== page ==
The Hepatitis B Virus Study has generated a positive impact, creating a huge awareness on the University of Botswana community about the virus, transmission, pathogenesis and treatment.
Presenting research findings at UB recently, Principal investigator, Dr Motswedi Anderson, said the findings indicated that 81.8 per cent of students were now more aware of HBV, showing a positive impact of the study.
Dr Anderson observed that before the study, 45.9 per cent knew nothing about HBV while 6.6 per cent showed awareness. “The result shows how silent HBV has been hence the need for HBV awareness study,” said Dr Anderson. In addition, Dr Anderson said the study also indicated that only 6 per cent of students knew their HBV status while 95 per cent wished to know their status and 5 per cent were neutral about wanting to test for HBV.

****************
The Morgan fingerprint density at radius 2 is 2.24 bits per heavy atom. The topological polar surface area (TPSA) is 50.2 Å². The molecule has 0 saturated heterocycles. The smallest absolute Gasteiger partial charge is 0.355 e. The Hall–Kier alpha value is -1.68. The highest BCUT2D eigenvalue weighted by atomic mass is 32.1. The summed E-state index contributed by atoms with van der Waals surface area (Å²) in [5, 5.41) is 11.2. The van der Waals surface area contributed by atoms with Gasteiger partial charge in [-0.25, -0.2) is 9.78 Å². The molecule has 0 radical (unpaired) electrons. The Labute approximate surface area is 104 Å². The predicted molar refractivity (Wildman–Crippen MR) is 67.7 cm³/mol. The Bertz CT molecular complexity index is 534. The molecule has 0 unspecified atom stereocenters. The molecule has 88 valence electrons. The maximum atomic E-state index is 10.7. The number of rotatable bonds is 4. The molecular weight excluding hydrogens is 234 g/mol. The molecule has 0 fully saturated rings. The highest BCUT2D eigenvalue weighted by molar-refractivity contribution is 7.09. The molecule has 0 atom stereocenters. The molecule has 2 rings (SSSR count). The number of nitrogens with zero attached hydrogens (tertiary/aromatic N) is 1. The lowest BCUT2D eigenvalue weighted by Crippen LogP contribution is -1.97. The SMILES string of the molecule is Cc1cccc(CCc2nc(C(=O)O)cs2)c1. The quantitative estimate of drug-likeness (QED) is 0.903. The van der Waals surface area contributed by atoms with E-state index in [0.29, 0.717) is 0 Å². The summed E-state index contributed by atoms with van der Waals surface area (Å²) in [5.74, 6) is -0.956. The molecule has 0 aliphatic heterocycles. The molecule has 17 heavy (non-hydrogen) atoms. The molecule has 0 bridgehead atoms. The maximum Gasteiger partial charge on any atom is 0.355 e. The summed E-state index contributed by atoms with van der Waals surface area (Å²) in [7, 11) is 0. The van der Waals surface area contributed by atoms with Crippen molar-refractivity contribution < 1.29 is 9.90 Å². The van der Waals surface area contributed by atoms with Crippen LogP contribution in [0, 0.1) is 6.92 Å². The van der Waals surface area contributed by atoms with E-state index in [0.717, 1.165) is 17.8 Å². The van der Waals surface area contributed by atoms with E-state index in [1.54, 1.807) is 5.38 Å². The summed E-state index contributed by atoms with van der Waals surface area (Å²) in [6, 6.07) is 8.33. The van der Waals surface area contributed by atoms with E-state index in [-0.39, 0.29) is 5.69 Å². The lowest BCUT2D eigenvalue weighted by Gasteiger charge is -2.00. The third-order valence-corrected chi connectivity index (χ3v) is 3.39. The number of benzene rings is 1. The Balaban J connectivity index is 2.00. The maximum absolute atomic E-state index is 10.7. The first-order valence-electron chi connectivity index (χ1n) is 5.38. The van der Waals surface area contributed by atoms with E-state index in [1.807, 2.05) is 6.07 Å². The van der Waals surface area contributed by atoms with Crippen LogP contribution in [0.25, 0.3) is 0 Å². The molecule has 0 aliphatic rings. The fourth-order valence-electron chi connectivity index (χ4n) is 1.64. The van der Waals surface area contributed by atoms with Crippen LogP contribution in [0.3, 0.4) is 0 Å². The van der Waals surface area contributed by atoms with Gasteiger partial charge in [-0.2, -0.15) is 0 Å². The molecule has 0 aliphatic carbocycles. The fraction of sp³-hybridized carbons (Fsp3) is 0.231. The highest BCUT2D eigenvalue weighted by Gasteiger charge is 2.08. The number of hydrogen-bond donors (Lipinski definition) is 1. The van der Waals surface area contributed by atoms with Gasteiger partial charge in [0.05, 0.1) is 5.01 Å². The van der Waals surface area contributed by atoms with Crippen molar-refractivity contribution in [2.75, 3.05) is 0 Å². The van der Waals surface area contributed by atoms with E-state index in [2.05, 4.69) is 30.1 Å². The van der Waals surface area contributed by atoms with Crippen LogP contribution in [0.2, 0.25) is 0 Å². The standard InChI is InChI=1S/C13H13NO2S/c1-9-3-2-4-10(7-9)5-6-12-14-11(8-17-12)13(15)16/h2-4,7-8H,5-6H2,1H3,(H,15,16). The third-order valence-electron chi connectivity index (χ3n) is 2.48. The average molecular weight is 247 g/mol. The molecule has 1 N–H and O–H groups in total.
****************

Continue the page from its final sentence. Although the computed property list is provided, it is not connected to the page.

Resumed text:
She also noted that post-test assessment for transmission and pathogenesis had a higher pass rate of 79.7 per cent than the 27.1 per cent for the pre-test assessment.
Meanwhile, a lecturer in the Faculty of Medicine, Dr Mosepele Mosepele, said HBV was a major global health problem especially life threatening liver infections. Dr Mosepele said HBV could cause chronic infections and put people at high risk of death from cirrhosis and liver cancer. He further said in Botswana people suffered HBV associated stigma.
The study was initiated by the Student Welfare Department in partnership with Botswana Harvard AIDS Institute. The aim was to determine current knowledge and attitude towards HBV and HBV research in the community. The study involved 60 participants.